In the South, penuche fudge is often referred to as Brown Sugar Fudge Candy, and in addition to making penuche fudge, people also use penuche to make frosting. It may not be the prettiest dessert, but people swear by penuche. Brown sugar is one of those ingredients that can make a huge difference in your cooking and baking. Its dark color and flavor is due to its molasses content -- between three to seven percent, depending on the kind of brown sugar (light or dark). The hint of molasses yields a spicier, richer flavor than regular white sugar.
While the origins of brown sugar-based fudge aren't entirely known, some people believe the idea for penuche fudge came from former Boston Bruins player Mark Penuche in 1924, who had a known love for maple syrup. According to Merriam-Webster, however, the word penuche comes from the Mexican Spanish word panocha, which means raw sugar.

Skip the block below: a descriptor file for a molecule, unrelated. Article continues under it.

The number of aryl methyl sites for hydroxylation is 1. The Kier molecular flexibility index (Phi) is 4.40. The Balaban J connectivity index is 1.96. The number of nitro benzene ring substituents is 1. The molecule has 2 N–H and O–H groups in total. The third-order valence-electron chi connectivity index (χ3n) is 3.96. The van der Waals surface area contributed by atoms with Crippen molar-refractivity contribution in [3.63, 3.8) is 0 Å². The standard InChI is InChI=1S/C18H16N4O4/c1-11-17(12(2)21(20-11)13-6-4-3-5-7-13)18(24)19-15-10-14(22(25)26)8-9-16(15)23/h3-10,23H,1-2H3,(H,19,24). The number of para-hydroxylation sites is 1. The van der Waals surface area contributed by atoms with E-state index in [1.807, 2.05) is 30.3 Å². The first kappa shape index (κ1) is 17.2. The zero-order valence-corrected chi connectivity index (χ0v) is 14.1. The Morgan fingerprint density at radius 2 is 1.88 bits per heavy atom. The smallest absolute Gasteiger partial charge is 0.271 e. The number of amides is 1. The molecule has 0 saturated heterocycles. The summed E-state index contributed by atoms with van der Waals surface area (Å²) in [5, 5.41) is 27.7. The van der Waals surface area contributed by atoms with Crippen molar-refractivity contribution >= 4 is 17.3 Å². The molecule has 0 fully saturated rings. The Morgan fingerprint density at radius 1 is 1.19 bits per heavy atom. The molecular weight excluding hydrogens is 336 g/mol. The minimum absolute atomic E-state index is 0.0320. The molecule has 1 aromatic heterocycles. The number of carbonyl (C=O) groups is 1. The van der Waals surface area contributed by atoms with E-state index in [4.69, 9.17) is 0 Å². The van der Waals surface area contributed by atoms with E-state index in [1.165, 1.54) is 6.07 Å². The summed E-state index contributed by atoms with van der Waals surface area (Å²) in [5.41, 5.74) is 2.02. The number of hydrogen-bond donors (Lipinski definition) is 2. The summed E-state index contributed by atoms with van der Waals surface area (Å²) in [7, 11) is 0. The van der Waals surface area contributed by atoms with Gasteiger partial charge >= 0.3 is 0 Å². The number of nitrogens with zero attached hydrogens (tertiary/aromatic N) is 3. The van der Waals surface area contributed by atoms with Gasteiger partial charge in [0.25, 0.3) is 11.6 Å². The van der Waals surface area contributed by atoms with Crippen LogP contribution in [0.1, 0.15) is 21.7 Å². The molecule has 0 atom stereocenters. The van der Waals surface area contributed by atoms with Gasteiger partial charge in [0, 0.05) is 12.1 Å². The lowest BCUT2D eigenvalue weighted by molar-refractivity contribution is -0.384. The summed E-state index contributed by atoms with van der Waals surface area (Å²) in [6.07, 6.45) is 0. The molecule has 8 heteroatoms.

Wherever the origin of penuche fudge may lie, it has become a New England favorite and a staple in fudge stores across the country. In honor of National Penuche Fudge Day, step outside your comfort zone and look past the questionable designation of a food holiday in honor of this treat, 'cuz it's time to try some penuche.
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